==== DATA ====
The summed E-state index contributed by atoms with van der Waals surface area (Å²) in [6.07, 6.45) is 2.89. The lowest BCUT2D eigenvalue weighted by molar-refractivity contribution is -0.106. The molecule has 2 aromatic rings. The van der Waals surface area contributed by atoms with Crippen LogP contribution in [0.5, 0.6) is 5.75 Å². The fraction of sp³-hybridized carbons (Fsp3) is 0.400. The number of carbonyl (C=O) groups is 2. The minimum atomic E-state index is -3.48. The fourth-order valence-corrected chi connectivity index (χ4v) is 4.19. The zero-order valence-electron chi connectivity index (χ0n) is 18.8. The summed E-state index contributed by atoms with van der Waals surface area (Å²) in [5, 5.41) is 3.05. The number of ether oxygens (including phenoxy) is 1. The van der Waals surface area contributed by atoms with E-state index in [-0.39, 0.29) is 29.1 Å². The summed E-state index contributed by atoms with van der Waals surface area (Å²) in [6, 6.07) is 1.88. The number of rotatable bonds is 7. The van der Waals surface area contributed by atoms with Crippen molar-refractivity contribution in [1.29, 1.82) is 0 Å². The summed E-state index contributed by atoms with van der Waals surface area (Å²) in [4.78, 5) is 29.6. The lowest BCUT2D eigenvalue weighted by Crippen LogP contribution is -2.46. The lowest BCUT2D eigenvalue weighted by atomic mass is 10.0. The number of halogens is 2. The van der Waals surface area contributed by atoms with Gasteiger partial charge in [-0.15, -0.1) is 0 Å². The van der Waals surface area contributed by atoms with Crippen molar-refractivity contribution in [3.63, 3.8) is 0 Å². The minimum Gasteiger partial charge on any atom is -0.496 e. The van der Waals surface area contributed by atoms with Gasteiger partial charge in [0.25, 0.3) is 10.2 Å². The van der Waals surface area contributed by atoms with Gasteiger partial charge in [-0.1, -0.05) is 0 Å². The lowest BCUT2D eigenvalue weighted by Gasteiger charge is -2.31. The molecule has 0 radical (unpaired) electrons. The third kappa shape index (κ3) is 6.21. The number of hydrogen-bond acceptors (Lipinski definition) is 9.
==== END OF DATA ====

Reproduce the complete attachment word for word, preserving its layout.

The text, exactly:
The summed E-state index contributed by atoms with van der Waals surface area (Å²) in [6.07, 6.45) is 2.89. The lowest BCUT2D eigenvalue weighted by molar-refractivity contribution is -0.106. The molecule has 2 aromatic rings. The van der Waals surface area contributed by atoms with Crippen LogP contribution in [0.5, 0.6) is 5.75 Å². The fraction of sp³-hybridized carbons (Fsp3) is 0.400. The number of carbonyl (C=O) groups is 2. The minimum atomic E-state index is -3.48. The fourth-order valence-corrected chi connectivity index (χ4v) is 4.19. The zero-order valence-electron chi connectivity index (χ0n) is 18.8. The summed E-state index contributed by atoms with van der Waals surface area (Å²) in [5, 5.41) is 3.05. The number of ether oxygens (including phenoxy) is 1. The van der Waals surface area contributed by atoms with E-state index in [-0.39, 0.29) is 29.1 Å². The summed E-state index contributed by atoms with van der Waals surface area (Å²) in [6, 6.07) is 1.88. The number of rotatable bonds is 7. The van der Waals surface area contributed by atoms with Crippen molar-refractivity contribution in [1.29, 1.82) is 0 Å². The summed E-state index contributed by atoms with van der Waals surface area (Å²) in [4.78, 5) is 29.6. The lowest BCUT2D eigenvalue weighted by Crippen LogP contribution is -2.46. The lowest BCUT2D eigenvalue weighted by atomic mass is 10.0. The number of halogens is 2. The van der Waals surface area contributed by atoms with Gasteiger partial charge in [-0.15, -0.1) is 0 Å². The van der Waals surface area contributed by atoms with Crippen molar-refractivity contribution in [3.63, 3.8) is 0 Å². The minimum Gasteiger partial charge on any atom is -0.496 e. The van der Waals surface area contributed by atoms with Gasteiger partial charge in [0.25, 0.3) is 10.2 Å². The van der Waals surface area contributed by atoms with Gasteiger partial charge in [-0.1, -0.05) is 0 Å². The lowest BCUT2D eigenvalue weighted by Gasteiger charge is -2.31. The molecule has 0 radical (unpaired) electrons. The third kappa shape index (κ3) is 6.21. The number of hydrogen-bond acceptors (Lipinski definition) is 9.